Every drink which causes intoxication is prohibited.’ ‘I forbid everything which intoxicates.’ In a Friday sermon ‘Umar defined khamr in the following manner: ‘Whatever takes hold of the mind is khamr.’ (See Bukhari, ‘Wudu”, 71; Maghazi’, 60, ‘Ashribah’, 4,10, ‘Adab’, 8, ‘Ahkam’, 22; Muslim, ‘Ashribah’, 67-9; Abu Da’ud, ‘Ashribah’, 5, 71; Ibn Majah, ‘Ashribah’, 9, 13, 14; Darimi, Ashribah’, 8, 9; Muwatta’, ‘Dahaya’, 8; Ahmad b. Hanbal, Musnad, vol. 1, pp. 274, 289, 350; vol. 2, pp. 16, 158, 171, 185, 429, 501; vol. 3, pp. 63, 66, 112, 119, 361; vol. 4, pp. 41, 416; vol. 6, pp. 36, 71, 72, 97, 131, 190 and 226 – Ed.)
The Prophet (peace be on him) also enunciated the following principle: ‘If anything causes intoxication when used in large quantity, even a small quantity of it is prohibited.’ ‘If a large quantity of something causes intoxication, to drink even a palmful of it is prohibited.’ (See Abu Da’ud, ‘Ashribah’, 5; Ibn Majah, Ashribah’, 10; Ahmad b. Hanbal, Musnad, vol. 2, pp. 167, 179 and vol. 3, p. 343 – Ed.)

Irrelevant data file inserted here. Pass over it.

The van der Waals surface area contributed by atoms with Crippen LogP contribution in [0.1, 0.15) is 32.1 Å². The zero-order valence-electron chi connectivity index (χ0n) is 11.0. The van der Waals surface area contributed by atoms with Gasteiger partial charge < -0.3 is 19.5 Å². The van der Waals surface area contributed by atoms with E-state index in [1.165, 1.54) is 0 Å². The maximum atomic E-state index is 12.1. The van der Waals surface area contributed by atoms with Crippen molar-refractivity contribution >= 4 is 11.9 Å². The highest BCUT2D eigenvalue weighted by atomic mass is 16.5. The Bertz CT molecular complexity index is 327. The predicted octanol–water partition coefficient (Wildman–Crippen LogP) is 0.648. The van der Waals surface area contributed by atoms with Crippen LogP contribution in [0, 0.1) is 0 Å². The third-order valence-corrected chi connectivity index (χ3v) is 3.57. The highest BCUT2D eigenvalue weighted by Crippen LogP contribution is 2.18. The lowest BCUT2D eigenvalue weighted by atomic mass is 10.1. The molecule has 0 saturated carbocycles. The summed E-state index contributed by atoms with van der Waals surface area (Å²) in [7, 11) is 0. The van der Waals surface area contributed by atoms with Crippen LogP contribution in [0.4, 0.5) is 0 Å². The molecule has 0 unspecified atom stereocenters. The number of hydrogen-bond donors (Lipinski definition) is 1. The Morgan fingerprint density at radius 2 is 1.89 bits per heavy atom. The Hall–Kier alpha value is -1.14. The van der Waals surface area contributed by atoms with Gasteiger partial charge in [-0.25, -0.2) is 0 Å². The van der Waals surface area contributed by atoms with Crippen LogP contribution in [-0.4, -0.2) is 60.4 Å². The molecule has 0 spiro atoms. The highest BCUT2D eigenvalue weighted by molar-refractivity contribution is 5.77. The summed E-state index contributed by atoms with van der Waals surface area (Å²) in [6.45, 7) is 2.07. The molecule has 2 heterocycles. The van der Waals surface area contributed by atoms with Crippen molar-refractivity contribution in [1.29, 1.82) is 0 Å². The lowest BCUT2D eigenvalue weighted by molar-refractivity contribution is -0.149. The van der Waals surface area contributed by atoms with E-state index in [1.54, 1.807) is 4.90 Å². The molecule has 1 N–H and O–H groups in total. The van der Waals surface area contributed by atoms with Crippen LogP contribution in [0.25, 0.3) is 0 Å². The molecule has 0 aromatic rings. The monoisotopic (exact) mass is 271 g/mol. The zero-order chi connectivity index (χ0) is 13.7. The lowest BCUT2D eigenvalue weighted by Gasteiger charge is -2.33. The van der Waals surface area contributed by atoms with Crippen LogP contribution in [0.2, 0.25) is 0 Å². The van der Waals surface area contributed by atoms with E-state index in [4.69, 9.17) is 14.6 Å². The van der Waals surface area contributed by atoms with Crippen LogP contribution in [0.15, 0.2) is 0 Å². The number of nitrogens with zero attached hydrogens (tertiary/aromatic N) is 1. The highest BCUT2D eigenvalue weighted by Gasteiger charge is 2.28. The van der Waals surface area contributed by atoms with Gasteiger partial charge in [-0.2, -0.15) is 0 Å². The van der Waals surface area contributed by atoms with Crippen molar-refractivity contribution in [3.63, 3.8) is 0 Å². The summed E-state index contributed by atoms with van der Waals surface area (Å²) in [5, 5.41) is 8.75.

In the time of the Prophet (peace be on him) no specific punishment had been laid down for drinking. A person caught drunk would be struck with shoes, fists, and whips made of twisted cloth and palm sticks. The maximum number of lashes to which any culprit was subjected was forty. In the time of Abu Bakr the punishment continued to be forty lashes. In the time of ‘Umar the punishment initially remained at forty lashes also, but when he saw people persist in drinking he fixed the punishment at eighty lashes after consulting the Companions. This was considered the prescribed legal punishment for drinking by Malik and Abu Hanifah, and even by Shafi’i according to one tradition. But Ahmad b. Hanbal, and, according to a variant tradition, Shafi’i, considered the punishment to consist of forty lashes, and ‘Ali is reported to have preferred this opinion.